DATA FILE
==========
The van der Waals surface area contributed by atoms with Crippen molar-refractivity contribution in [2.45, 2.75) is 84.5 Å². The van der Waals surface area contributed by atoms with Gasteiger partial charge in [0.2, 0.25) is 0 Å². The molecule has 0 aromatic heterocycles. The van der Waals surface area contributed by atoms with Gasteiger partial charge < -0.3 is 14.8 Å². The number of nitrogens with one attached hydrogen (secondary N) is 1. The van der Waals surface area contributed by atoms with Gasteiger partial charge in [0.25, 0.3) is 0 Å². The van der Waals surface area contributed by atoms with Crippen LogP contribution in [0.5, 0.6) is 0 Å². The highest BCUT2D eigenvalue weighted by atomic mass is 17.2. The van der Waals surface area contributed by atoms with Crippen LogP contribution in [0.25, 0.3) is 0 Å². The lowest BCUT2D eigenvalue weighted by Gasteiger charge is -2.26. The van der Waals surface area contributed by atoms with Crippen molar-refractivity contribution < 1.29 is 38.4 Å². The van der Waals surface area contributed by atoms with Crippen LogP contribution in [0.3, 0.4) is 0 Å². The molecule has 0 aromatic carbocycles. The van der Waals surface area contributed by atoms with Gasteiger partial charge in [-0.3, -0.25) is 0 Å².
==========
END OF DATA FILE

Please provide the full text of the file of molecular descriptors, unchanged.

The van der Waals surface area contributed by atoms with Crippen molar-refractivity contribution in [2.45, 2.75) is 84.5 Å². The van der Waals surface area contributed by atoms with Gasteiger partial charge in [0.2, 0.25) is 0 Å². The molecule has 0 aromatic heterocycles. The van der Waals surface area contributed by atoms with Gasteiger partial charge < -0.3 is 14.8 Å². The number of nitrogens with one attached hydrogen (secondary N) is 1. The van der Waals surface area contributed by atoms with Gasteiger partial charge in [0.25, 0.3) is 0 Å². The van der Waals surface area contributed by atoms with Crippen LogP contribution in [0.5, 0.6) is 0 Å². The highest BCUT2D eigenvalue weighted by atomic mass is 17.2. The van der Waals surface area contributed by atoms with Crippen LogP contribution in [0.25, 0.3) is 0 Å². The lowest BCUT2D eigenvalue weighted by Gasteiger charge is -2.26. The van der Waals surface area contributed by atoms with Crippen molar-refractivity contribution < 1.29 is 38.4 Å². The van der Waals surface area contributed by atoms with Crippen LogP contribution in [0.3, 0.4) is 0 Å². The molecule has 0 aromatic carbocycles. The van der Waals surface area contributed by atoms with Gasteiger partial charge in [-0.3, -0.25) is 0 Å².